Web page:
May 13, 2020
May 13, 2020
Historically, the Veterinary Medicines Regulations (VMR) and the Royal College of Veterinary Surgeons (RCVS) have restricted the prescription and sale of POM-Vs to animals that have had a clinical assessment. But recent temporary relaxations in the rules due to Covid-19 have meant that vets have a greater level of freedom to prescribe POM-V and POM drugs to animals without a hands-on physical examination.
Let’s take a little look at the RCVS guidance on the matter. The RCVS Code of Professional Conduct and Supporting Guidance states:
“4.4 POM-V medicines must be prescribed by a veterinary surgeon, who must first carry out a clinical assessment of the animal under his or her care.”
However, the VMR has never defined clinical assessment, leading the RCVS to interpret this meaning to include an assessment of clinical information, which may or may not need a physical examination:
4.12 The Veterinary Medicines Regulations do not define ’clinical assessment‘, and the RCVS has interpreted this as meaning an assessment of relevant clinical information, which may include an examination of the animal under the veterinary surgeon’s care.
The VMR also hasn’t defined ‘under his care’, leading to further interpretations by the RCVS:
4.9 The Veterinary Medicines Regulations do not define the phrase ‘under his care’ and the RCVS has interpreted it as meaning that:
4.11 A veterinary surgeon cannot usually have an animal under his or her care if there has been no physical examination; consequently a veterinary surgeon should not treat an animal or prescribe POM-V medicines via the Internet alone.
They also interpret ‘recently enough’ to be dependent on the professional judgement of the vet.
“4.10 What amounts to ‘recent enough’ must be a matter for the professional judgement of the veterinary surgeon in the individual case.”
So, pre-Covid-19, POM-Vs could only be prescribed if the vet had conducted a physical examination of the pet recently enough, and had made a clinical assessment of the needs of the animal.
Interestingly, this does not expressly disallow prescriptions to be made over video, assuming the pet has been clinically examined ‘recently enough’ for the vet to feel confident that they have prescribed correctly. For instance, when an owner phones to ask for prescription flea treatment, practices often check whether they’ve been seen ‘recently enough’ and then prescribe; remotely and without any further examination of the animal. In this situation, prescribing the same flea treatment over video call would follow the same guidelines and be allowable.
Due to the rise in telemedicine, the RCVS was to be undertaking a review of ‘under your care’ in order to agree whether remote prescription is ever suitable. This was disturbed by Covid-19 and it is not clear if the RCVS is still on track for a decision to be made in November.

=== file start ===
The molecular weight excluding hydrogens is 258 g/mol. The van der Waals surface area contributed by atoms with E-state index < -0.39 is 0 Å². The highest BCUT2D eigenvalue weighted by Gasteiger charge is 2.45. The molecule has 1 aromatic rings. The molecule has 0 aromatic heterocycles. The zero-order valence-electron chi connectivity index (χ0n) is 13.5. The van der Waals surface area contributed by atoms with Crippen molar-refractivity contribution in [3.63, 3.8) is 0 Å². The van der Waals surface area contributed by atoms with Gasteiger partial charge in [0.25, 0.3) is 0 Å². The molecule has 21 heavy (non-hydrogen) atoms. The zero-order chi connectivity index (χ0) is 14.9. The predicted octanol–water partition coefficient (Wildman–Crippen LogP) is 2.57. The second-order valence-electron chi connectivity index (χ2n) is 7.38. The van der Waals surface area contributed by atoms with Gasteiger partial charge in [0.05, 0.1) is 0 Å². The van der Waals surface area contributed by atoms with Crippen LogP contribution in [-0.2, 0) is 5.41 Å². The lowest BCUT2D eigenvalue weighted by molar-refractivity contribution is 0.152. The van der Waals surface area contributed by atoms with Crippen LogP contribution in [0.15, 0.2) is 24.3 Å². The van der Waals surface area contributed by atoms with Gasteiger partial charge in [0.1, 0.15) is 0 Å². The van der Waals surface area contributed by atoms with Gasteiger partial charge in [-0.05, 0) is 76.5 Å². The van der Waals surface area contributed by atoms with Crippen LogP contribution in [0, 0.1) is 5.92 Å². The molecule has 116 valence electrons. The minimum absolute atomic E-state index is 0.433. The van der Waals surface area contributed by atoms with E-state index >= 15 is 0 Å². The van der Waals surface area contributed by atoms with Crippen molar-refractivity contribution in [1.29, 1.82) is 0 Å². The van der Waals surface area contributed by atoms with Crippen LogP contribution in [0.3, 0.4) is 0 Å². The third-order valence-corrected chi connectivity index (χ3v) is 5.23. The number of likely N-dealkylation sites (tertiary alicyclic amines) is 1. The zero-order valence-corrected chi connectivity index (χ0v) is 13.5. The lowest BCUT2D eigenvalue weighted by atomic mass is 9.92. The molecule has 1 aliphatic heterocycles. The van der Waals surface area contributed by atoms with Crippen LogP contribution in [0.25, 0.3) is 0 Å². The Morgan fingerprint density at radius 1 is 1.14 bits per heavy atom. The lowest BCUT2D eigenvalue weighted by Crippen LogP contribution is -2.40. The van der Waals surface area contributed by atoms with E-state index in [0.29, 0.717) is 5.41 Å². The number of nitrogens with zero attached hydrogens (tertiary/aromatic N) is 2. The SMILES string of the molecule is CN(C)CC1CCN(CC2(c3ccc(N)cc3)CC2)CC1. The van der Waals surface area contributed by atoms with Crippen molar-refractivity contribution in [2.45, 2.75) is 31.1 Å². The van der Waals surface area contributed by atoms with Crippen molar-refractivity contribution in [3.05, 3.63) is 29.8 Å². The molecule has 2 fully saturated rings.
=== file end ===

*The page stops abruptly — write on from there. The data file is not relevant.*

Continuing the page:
With the outbreak of Covid-19, government guidance advised limiting non-essential contact with others. In order to assist vets in remaining open whilst limiting their contact, the RCVS decided to relax the rules on remote prescription of POM-Vs.
“RCVS Council has decided that there should be a temporary departure from this position and that remote prescribing of POM-V medicines (including medicines prescribed under the cascade and those imported under the Veterinary Medicines Directorate’s Special Import Scheme for veterinary imports) should be permitted where it is appropriate to do so.
However, before doing so, you must be satisfied that:
If you are satisfied regarding the above, you should then consider the following:
You should also ensure that:
In addition, they recommend that:
In cases where POM-V medicines are prescribed remotely, you should ensure that either you are in a position to examine the animal yourself or that it can be examined by another veterinary surgeon if its condition deteriorates to the point where remote support is inadequate. You should also provide the owner with all of the information they need to administer the medicine safely and ensure they have a means to contact you (or a colleague) in the event they have any questions or problems.”
In other words, prescription via remote means without a physical examination can be undertaken at the discretion of the vet if they can justify that it was necessary.
The RCVS has made it clear that the relaxation is temporary, subject to review on an ongoing basis. They have also stated that they will be re-assessing the situation no later than 30th June 2020. Whether this UK-wide experiment of remote prescription will affect their review of ‘under your care’ or not is yet to be seen – it’s likely that both some benefits and some problems will be brought to light with such a large ‘pilot study’!
Be prepared for the rules to change, and check in with the RCVS regularly to see where they currently stand. But for now, cautious prescription under justifiable circumstances is certainly allowed.
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